After the email this morning from the University stating that, in the first 4 days of the examination period, 8 cases of unfair practice had been reported, I had to ask whether Nick had pulled anyone up this week. “I haven’t written anybody up yet”, but oh boy, did he have some stories. “We’ve had it all, mobile phone, mp3 players, people talking…” One such story involved a regular culprit who had hidden notes up her skirt, while another tale, labelled as “legendary” among the invigilators, involved a girl caught listening to her notes on her iPod. Upon confronting the girl, she burst into tears, claming her motives for cheating were due to her baby dying three days before. Suspicious, her GP was called, and the claim was proved false.

Nick discussed with me some of the tactics an invigilator would employ when suspecting a student of cheating: “Generally what I’d do is, I’d spot it, the chief would check it out and you wouild try and get at least one other person to make sure something dodgy was going on before you go up to them. You do get people who just point blank refuse to do anything when you confront them, at which point you have to ring the department and get the lecturers to come down.” I couldn’t help but be reminded of police stings and Hot Fuzz. “It can be a bit like that – it doesn’t help that about half of the invigilators in the Sports Hall are ex-coppers!”

Eventful exam stories weren’t limited to cheaters caught red handed. When asked about his most memorable exams, Nick exclaimed “I’ve seen an ambulance called!” and went on to explain:

“Last year, this girl was majorly stressed out and about an hour into the exam she had a panic attack, so the chief had to literally carry her out to the ambulance. While that was happening one of the assistant invigilators came and told me that there was this guy with a Stanley knife in his pencil case, with the blade sticking out of the end.” Upon confronting the student, he was told “’Oh no no no, it’s to sharpen my pencil!’ I looked at this kid and just thought… are you kidding me? He had an eight metre measuring tape in there as well, I have no idea what he thought he was gonna do with that!”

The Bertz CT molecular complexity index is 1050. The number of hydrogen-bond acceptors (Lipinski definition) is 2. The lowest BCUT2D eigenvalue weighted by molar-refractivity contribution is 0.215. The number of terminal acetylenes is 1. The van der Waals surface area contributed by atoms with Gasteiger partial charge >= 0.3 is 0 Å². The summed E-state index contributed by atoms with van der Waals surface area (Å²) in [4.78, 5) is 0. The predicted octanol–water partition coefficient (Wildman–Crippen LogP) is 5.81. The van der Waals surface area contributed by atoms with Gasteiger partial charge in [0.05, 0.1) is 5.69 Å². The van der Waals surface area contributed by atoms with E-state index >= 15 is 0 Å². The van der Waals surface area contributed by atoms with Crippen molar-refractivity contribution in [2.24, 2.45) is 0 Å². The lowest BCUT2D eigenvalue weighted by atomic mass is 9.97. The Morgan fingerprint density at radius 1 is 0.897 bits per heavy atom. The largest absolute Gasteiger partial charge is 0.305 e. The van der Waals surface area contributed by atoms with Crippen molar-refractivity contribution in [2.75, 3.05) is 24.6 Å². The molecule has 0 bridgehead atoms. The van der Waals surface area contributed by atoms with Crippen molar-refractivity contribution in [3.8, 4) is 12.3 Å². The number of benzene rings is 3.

This exam session has certainly been an eventful one, with the building work ongoing outside Fulton House and Keir Hardie. How have the invigilators felt about that? “We were told before the snow that it would be finished,” responded Nick, “but obviously that was before the snow came. We can understand [the delay]. If we want to make [the builders] quiet, we just ask them, and they generally don’t mind being asked to take a break for two hours! The problem is, if no students make it known that the noise is bothering them, we haven’t got any incentive to do anything. If they’re OK with it, we leave them to it, but people need to make it clear in the exams that they can’t concentrate.”

The best story Nick had was by far about a group of medical students in one exam. “They were all waiting to come into the room, and [one of the students] came up to me and said, ‘It’s our last exam today for six months,’ and this guy behind him walks in with three cases of Carlsberg! So he asks, ‘would it be OK if we each have a can on our desk, so that we can all open them at the same time at the end of the exam?’ We had to tell them that they couldn’t have them on the desk, but they could keep them on the floor, and wait until all the papers are in before opening them. As soon as we said ‘Thank you very much, you can leave’ – ‘WHAAAAAY’ as they all opened their cans! That was a lot of fun!”

So there’s the gossip for you students of Swansea. It may seem like a boring job, but it has its rewards! For those of you reading who still have exams to go, the best of luck from everyone here at Tne Siren. Don’t stress out, there’s only a week to go!